The Horror Tree Presents … an Interview with John C Adams
Be Your Best Writer’s Self!
Horror Tree sat down with non-binary author and critic John C Adams to talk about how being a critic has helped them be their best writer’s self with their latest fantasy novel, ‘Dagmar of the Northlands’.
Horror Tree: So, you’re an author and a critic in both horror and fantasy?
JCA: Yep. I’ve just published my second fantasy novel, and I’ve also got a dystopian horror novel called Souls for the Master on Kindle and Smashwords.
As a critic, I write regular blog articles and I’m also a reviewer for the British Fantasy Society and Schlock! Webzine. The method of choosing what to review is quite different for each market. With BFS, I am on the team dealing with books, comics and graphic novels, and we get a list of material every month to choose from. They also have a team for self-published books, and indie publishers and RPG games, and a third team that centres around films and TV plus a whole lot more like computer games. Pretty much whatever it is, there’s someone there to review it!
With Schlock! Webzine, they have a different approach in that our team of reviewers will pick a book or film or game they’ve enjoyed recently and review it, rather than being open to submissions. The material is very similar, but each reviewer makes the choice and whereas with the BFS I just review books, with Schlock! if I’ve seen a film I like I can put in a review of that instead of a book.
Horror Tree: What’s the latest thing you’ve reviewed?
JCA: Well, the British Fantasy Society have just published my review of The Last Supper Before Ragnarok by Cassandra Khaw, from Abbadon Books. And my most recent Schlock! review was Burnt Offerings by Robert Marasco. I review for Library Thing, Goodreads and Litsy, too, so I quite often delve back into the classics. My next Library Thing review is going to be Sea Dragon Heir by Storm Constantine, and for Goodreads I just reviewed the anthology Masterpieces of Terror and the Supernatural. On Litsy the other week I was talking about Legacy of Kings by Celia Friedman. Some real old favourites, but being able to go back to the classics helps you understand what they’ve done right to be such an enduring feature of horror and fantasy fiction: what exactly do we love about them and why do we keep coming back to them over and over?
Horror Tree: How does reviewing regularly, more or less every week, help improve you as a writer? How did it help with Dagmar of the Northlands?
JCA: Do you know, there is nothing better than really drilling down into what works and what doesn’t. You need those honed analytical skills and an understanding of what exactly the market is demanding to be able to say, ‘This is what I need to write and for whom’. It helps with identifying your market, your style, your content. It helps with everything! All writers read a lot, but for me I think my best improvement as a writer has come through reading analytically – not necessarily in an academic way but about plot, character, technique, themes, structure. Reading the masters like Ramsey Campbell, Lovecraft, Stephen King, Peter Straub is just the best way to learn, and then to mix it up with more recently emerging writers who are new but still influential in order to absolutely understand what they’re doing right.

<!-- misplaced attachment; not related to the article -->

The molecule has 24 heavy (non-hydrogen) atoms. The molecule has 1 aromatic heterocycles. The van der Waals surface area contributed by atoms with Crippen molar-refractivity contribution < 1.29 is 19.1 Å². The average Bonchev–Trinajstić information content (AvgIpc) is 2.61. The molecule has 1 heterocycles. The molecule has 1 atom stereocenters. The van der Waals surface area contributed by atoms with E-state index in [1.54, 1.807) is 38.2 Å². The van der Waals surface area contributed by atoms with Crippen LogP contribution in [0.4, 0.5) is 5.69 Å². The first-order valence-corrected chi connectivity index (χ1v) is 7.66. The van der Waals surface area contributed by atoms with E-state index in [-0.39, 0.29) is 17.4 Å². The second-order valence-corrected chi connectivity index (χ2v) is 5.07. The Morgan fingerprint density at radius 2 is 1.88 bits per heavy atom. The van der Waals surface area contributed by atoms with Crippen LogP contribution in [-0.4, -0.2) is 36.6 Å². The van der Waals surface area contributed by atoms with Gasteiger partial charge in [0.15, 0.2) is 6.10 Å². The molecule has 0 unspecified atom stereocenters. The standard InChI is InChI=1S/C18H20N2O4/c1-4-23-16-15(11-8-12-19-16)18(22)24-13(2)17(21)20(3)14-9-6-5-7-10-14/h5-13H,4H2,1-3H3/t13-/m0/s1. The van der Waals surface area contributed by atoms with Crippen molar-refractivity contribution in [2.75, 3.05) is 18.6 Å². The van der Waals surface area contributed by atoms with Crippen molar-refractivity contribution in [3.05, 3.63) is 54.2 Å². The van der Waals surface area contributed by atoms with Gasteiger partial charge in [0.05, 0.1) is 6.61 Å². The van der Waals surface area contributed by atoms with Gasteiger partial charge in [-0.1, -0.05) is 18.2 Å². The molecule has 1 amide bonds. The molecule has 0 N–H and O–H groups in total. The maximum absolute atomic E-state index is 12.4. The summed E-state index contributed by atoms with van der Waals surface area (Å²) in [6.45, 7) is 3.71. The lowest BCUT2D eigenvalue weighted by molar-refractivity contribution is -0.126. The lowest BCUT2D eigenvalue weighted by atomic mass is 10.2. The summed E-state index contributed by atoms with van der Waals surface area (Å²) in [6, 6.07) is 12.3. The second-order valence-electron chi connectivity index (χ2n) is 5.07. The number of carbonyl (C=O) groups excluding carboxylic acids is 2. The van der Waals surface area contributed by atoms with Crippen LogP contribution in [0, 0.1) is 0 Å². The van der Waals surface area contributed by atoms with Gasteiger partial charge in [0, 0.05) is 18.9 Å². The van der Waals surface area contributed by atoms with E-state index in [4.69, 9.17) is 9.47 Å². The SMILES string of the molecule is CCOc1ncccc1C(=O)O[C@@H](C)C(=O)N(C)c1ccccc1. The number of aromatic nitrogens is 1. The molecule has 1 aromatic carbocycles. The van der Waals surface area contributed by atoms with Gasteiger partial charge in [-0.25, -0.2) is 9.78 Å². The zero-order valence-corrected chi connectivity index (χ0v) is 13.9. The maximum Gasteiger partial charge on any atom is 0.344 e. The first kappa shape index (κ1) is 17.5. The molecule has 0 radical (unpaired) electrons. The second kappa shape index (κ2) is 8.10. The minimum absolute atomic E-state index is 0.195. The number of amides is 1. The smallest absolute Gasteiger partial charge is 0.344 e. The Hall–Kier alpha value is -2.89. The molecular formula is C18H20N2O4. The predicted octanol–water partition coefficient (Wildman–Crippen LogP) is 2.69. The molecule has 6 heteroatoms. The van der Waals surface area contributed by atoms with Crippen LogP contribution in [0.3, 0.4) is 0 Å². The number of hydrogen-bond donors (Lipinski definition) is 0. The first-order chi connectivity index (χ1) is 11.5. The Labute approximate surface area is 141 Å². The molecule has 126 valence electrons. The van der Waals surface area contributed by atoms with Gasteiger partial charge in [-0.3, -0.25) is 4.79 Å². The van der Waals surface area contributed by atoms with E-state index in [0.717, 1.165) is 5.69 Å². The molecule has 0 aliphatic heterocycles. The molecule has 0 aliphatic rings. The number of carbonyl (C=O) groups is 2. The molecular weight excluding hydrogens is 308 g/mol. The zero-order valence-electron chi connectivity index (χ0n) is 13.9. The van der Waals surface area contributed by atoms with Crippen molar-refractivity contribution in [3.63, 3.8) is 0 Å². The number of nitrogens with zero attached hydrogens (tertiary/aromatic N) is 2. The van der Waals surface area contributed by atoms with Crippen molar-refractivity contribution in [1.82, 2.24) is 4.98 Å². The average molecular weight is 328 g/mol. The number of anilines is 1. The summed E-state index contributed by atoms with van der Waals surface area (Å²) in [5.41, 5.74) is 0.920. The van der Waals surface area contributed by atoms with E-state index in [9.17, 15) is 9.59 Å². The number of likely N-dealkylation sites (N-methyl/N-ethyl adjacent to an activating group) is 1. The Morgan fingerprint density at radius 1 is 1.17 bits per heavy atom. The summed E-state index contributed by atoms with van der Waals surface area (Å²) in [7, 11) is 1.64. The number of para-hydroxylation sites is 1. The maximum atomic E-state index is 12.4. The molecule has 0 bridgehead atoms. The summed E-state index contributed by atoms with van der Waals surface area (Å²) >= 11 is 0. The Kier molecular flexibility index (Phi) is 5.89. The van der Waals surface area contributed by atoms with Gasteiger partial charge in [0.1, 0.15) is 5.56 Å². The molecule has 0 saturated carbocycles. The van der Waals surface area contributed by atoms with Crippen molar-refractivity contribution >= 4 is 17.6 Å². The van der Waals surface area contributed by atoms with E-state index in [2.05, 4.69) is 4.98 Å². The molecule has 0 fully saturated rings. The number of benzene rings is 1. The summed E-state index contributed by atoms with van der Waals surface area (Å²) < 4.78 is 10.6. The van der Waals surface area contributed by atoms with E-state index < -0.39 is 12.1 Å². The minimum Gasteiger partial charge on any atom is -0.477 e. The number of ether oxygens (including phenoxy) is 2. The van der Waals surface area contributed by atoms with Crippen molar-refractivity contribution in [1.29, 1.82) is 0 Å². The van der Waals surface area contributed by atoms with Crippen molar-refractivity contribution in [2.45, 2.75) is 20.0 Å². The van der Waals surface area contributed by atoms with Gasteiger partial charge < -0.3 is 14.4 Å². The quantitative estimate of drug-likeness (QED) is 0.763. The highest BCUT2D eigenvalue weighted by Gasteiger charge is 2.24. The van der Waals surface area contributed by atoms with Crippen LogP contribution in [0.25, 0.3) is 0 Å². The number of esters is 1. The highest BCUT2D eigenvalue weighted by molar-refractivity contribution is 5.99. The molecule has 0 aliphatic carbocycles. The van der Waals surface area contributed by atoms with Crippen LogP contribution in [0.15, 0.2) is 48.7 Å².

Horror Tree: And as a Contributing Editor for Albedo One Magazine you do alot of submissions reading for the Aeon Award?
JCA: That’s right. The work of Contributing Editors varies at Albedo One, which is a SF, horror and fantasy magazine based in Dublin. The magazine runs an international short fiction award every year, and that’s where I do most of my work as a submissions reader as part of the big team we have. Every story gets read twice, actually three times if there’s not agreement between the readers. It’s lovely to be working with other writers who have so much experience, and I’ve learnt alot from their thoughts and analysis of the short stories we read. Again, it has helped me to grow as an author, and I’d definitely recommend doing submissions reading for anyone who’s a writer.
Horror Tree: What are you working on now?
JCA: Well, any novel goes through editing, revisions and pre-order stages, so in fact in the months since Dagmar of the Northlands was complete I’ve been working through the polished draft of my next novel, a horror tale called Welcome to Oblivion, which is the sequel to my dystopian novel Souls for the Master. It should be out in autumn 2020. I like to alternate between fantasy and horror. As soon as ‘WTO’ is with my editor, I’ll be back on fantasy again writing the sequel to Dagmar. I’ve already done quite alot of the groundwork, and it’s always lovely to be back with characters you know and love, and creating some new ones, too.
‘Dagmar of the Northlands’ by John C Adams is out now on Kindle and Smashwords.
You can connect with John here http://johncadams.wix.com/johnadamssf
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Stephanie Ellis writes dark speculative prose and poetry and has been published in a variety of magazines and anthologies. Her longer work includes the folk horror novels, The Five Turns of the Wheel and Reborn, and the novellas, Bottled and Paused. Her novel, The Woodcutter, is due for release via Brigids Gate Press in 2023. Her dark poetry has been published in her collections Lilith Rising (co-authored with Shane Douglas Keene), Foundlings (co-authored with Cindy O’Quinn) and Metallurgy, as well as the HWA Poetry Showcase Volumes VI, VII, VIII, and IX and Black Spot Books Under Her Skin. She can be found supporting indie authors at HorrorTree.com via the weekly Indie Bookshelf Releases. She is an active member of the HWA and can be found at https://stephanieellis.org, on Twitter at @el_stevie, Instagram stephanieellis7963 and also somewhere on Facebook.